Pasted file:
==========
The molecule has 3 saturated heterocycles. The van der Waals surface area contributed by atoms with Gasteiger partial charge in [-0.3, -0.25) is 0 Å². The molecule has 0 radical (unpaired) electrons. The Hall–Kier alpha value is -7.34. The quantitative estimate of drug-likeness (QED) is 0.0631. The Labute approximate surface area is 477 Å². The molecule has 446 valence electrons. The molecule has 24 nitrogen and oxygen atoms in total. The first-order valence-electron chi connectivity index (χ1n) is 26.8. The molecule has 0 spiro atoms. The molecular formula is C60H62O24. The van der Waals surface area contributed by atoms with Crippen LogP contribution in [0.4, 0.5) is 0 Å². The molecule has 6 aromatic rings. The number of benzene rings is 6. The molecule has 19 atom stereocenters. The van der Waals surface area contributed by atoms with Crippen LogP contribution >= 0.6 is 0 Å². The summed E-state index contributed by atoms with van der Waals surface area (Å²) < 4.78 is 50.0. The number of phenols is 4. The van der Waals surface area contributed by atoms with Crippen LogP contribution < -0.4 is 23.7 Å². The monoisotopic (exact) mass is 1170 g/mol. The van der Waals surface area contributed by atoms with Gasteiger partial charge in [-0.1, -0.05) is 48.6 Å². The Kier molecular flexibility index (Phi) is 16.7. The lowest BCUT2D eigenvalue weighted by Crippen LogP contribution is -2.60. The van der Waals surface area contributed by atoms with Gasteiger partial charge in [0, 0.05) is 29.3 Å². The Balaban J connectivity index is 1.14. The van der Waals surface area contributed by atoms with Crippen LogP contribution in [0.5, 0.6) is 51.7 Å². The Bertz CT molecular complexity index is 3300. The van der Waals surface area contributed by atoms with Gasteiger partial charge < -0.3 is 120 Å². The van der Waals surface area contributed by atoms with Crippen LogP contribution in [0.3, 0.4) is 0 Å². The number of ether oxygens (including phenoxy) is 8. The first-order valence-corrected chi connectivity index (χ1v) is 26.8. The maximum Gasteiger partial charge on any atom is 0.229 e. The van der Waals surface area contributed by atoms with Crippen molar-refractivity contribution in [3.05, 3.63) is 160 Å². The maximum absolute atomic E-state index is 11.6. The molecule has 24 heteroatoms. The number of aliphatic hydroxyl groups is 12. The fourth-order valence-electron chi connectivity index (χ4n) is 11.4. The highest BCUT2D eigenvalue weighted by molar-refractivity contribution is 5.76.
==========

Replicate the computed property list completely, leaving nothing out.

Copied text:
The molecule has 3 saturated heterocycles. The van der Waals surface area contributed by atoms with Gasteiger partial charge in [-0.3, -0.25) is 0 Å². The molecule has 0 radical (unpaired) electrons. The Hall–Kier alpha value is -7.34. The quantitative estimate of drug-likeness (QED) is 0.0631. The Labute approximate surface area is 477 Å². The molecule has 446 valence electrons. The molecule has 24 nitrogen and oxygen atoms in total. The first-order valence-electron chi connectivity index (χ1n) is 26.8. The molecule has 0 spiro atoms. The molecular formula is C60H62O24. The van der Waals surface area contributed by atoms with Crippen LogP contribution in [0.4, 0.5) is 0 Å². The molecule has 6 aromatic rings. The number of benzene rings is 6. The molecule has 19 atom stereocenters. The van der Waals surface area contributed by atoms with Crippen LogP contribution >= 0.6 is 0 Å². The summed E-state index contributed by atoms with van der Waals surface area (Å²) < 4.78 is 50.0. The number of phenols is 4. The van der Waals surface area contributed by atoms with Crippen LogP contribution < -0.4 is 23.7 Å². The monoisotopic (exact) mass is 1170 g/mol. The van der Waals surface area contributed by atoms with Gasteiger partial charge in [-0.1, -0.05) is 48.6 Å². The Kier molecular flexibility index (Phi) is 16.7. The lowest BCUT2D eigenvalue weighted by Crippen LogP contribution is -2.60. The van der Waals surface area contributed by atoms with Gasteiger partial charge in [0, 0.05) is 29.3 Å². The Balaban J connectivity index is 1.14. The van der Waals surface area contributed by atoms with Crippen LogP contribution in [0.5, 0.6) is 51.7 Å². The Bertz CT molecular complexity index is 3300. The van der Waals surface area contributed by atoms with Gasteiger partial charge < -0.3 is 120 Å². The van der Waals surface area contributed by atoms with Crippen LogP contribution in [0.3, 0.4) is 0 Å². The number of ether oxygens (including phenoxy) is 8. The first-order valence-corrected chi connectivity index (χ1v) is 26.8. The maximum Gasteiger partial charge on any atom is 0.229 e. The van der Waals surface area contributed by atoms with Crippen molar-refractivity contribution in [3.05, 3.63) is 160 Å². The maximum absolute atomic E-state index is 11.6. The molecule has 24 heteroatoms. The number of aliphatic hydroxyl groups is 12. The fourth-order valence-electron chi connectivity index (χ4n) is 11.4. The highest BCUT2D eigenvalue weighted by molar-refractivity contribution is 5.76.